THESIS, DISSERTATION & INDEPENDENT RESEARCH PROJECTS
* Professional supervision and mentoring provided at all stages of project development *
Professional support for undergraduate and post-graduate students and independent researchers seeking ideal study
themes and sites in Amazonian Peru
We are particularly keen on accepting student interns interested in undertaking their thesis or dissertation one or more of the following ecological questions, although we are also open to receiving alternative research proposals or variations on the questions below.
1.1 To what extent does primate group size and home-range size vary with forest type and fruit resource composition and availability in Amazonian Peru?
1.2 What do seed/fruit removal experiments tell us about the composition of mammal communities within and between sites in Amazonian Peru?
1.3 How does ecotourism, Brazil nut extraction, timber extraction, and/or bush-meat hunting by local communities affect the diversity, abundance and activity patterns of mammals in Amazonian Peru?
1.4 How habituated to the presence of humans are mammal species at increasing distances from ecotourist lodges, research stations, and rural villages in Amazonian Peru?
1.5 How does the geophagy (clay-eating) activity patterns in rainforest mammals vary from place to place in Amazonian Peru, based on camera-trap methods and direct observations?
1.6 What is the rate of seed dispersal by bats, using a Piper plant and Phyllostomidae bat model, in Amazonian Peru?
1.7 What types of bat-resting and bat-feeding structures can be used to attract fruit bats into open, degraded areas (such as abandoned cattle pasture and abandoned gold mining areas) with the aim of encouraging the natural reforestation or regeneration of these areas in Amazonian Peru?
2.1 How do the characteristics (species composition, abundance, home-range size) of mixed-species bird flocks differ between forest types in Amazonian Peru?
2.2 How does the abundance of oropendola, cacique, macaw, parrot and other flocking bird species differ as the distance from human settlements increases in Amazonian Peru?
2.3 How does the diversity and abundance of nocturnal raptors (Strigidae), based on transect and call-count station sampling methods, differ between sites in Amazonian Peru?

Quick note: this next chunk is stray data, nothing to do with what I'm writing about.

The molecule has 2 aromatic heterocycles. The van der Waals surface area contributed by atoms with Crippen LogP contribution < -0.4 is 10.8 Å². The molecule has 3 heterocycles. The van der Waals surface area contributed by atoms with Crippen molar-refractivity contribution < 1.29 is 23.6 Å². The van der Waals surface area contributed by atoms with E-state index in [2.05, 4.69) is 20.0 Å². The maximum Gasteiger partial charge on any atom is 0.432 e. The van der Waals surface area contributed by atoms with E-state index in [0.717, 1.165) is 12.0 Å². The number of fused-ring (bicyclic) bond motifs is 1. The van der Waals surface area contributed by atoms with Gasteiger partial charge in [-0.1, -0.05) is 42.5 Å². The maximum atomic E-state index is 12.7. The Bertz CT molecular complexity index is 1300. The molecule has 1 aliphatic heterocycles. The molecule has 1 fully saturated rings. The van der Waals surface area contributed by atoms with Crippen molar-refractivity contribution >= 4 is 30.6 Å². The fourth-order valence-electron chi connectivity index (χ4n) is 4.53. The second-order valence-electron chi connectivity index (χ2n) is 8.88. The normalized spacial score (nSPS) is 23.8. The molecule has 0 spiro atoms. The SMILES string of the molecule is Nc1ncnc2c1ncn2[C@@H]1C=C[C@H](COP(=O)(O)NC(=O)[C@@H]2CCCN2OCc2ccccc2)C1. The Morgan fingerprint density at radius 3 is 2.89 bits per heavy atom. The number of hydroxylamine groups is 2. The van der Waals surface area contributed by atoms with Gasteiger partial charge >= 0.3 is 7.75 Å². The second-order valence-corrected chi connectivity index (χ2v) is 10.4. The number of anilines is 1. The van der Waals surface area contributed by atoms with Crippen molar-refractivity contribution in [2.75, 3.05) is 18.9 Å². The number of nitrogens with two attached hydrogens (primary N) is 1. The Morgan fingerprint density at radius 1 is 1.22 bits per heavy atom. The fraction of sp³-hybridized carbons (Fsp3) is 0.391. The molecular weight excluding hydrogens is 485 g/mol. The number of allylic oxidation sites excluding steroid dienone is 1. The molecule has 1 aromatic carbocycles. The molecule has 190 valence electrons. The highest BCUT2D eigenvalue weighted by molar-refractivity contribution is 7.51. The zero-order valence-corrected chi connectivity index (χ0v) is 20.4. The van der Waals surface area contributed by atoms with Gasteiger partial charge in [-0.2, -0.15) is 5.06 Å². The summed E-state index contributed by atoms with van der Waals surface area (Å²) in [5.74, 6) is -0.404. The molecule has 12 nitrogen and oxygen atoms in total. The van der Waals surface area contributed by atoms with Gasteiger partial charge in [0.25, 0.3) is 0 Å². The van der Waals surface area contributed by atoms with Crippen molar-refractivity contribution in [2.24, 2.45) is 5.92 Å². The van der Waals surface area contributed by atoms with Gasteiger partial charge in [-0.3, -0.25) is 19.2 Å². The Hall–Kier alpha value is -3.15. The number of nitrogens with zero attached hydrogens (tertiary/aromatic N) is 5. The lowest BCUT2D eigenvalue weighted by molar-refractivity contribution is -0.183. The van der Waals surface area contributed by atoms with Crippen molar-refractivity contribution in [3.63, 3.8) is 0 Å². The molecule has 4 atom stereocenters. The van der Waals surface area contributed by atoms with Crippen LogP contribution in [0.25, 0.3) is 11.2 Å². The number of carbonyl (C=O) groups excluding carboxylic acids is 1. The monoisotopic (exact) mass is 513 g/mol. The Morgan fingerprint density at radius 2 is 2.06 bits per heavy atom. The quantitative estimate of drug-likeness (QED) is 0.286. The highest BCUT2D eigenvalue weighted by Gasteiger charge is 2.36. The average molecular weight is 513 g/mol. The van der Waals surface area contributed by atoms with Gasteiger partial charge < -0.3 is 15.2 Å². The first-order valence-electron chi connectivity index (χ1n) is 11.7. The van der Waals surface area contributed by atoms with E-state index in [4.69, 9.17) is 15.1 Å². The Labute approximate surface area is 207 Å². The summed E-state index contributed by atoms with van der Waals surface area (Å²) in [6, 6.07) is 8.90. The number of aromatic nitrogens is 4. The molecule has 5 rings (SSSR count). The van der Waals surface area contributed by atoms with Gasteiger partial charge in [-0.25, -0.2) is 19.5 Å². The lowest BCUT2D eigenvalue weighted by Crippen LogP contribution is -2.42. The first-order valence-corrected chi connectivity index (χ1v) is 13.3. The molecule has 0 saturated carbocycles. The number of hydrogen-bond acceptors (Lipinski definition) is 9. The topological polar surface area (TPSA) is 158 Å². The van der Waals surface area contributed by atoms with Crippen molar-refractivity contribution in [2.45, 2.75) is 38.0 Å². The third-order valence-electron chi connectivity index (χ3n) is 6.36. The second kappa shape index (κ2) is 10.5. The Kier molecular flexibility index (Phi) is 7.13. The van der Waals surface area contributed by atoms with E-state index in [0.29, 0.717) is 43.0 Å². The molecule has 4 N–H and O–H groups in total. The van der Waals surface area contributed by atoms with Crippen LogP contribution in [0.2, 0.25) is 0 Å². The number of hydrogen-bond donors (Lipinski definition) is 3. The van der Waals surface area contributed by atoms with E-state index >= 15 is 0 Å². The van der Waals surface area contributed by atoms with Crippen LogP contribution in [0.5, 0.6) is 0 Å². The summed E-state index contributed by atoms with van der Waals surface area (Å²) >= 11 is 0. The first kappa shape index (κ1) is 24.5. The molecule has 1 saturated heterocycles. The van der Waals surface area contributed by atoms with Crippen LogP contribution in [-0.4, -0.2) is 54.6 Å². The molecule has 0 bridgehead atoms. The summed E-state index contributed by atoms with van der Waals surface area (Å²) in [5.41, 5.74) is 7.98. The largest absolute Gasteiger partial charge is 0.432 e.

2.4 How does the density of riverside raptor species vary between river systems in Amazonian Peru?
2.5 How does the flower-visitation rate by hummingbirds vary between flowering plant species, between hummingbird species, and between forest types (areas of differing forest structure and floristics) in Amazonian Peru?
2.6 How does the species and colony size of army ants (e.g. Eciton sp.) affect the community of insectivorous birds that follow army ant swarms?
2.7 How does the size, composition (number of individuals), and habitat characteristics of Screaming piha (Lipaugus vociferans) and Band-tailed manakin (Pipra fasciicauda) leks vary within and between sites in Amazonian Peru?
2.8 How does the diversity and abundance of four species of vulture vary along a gradient from agriculture through disturbed forest to undisturbed forest in Amazonian Peru?
2.9 How does the diversity, abundance, and community structure of Passerine birds vary along an agriculture-use intensity gradient (monocrop agriculture vs agroforestry vs secondary forest regrowth vs intact forest) in Amazonian Peru?
3. Herpetofauna (amphibians and reptiles)
3.1 How does the abundance of Dwarf caiman (Paleosuchus sp.) vary between forest streams and main river channels in Amazonian Peru, and what stream/river characteristics help explain any difference observed?
3.2 How and why does the mean size and weight of amphibian and reptile species differ within and between sites in Amazonian Peru?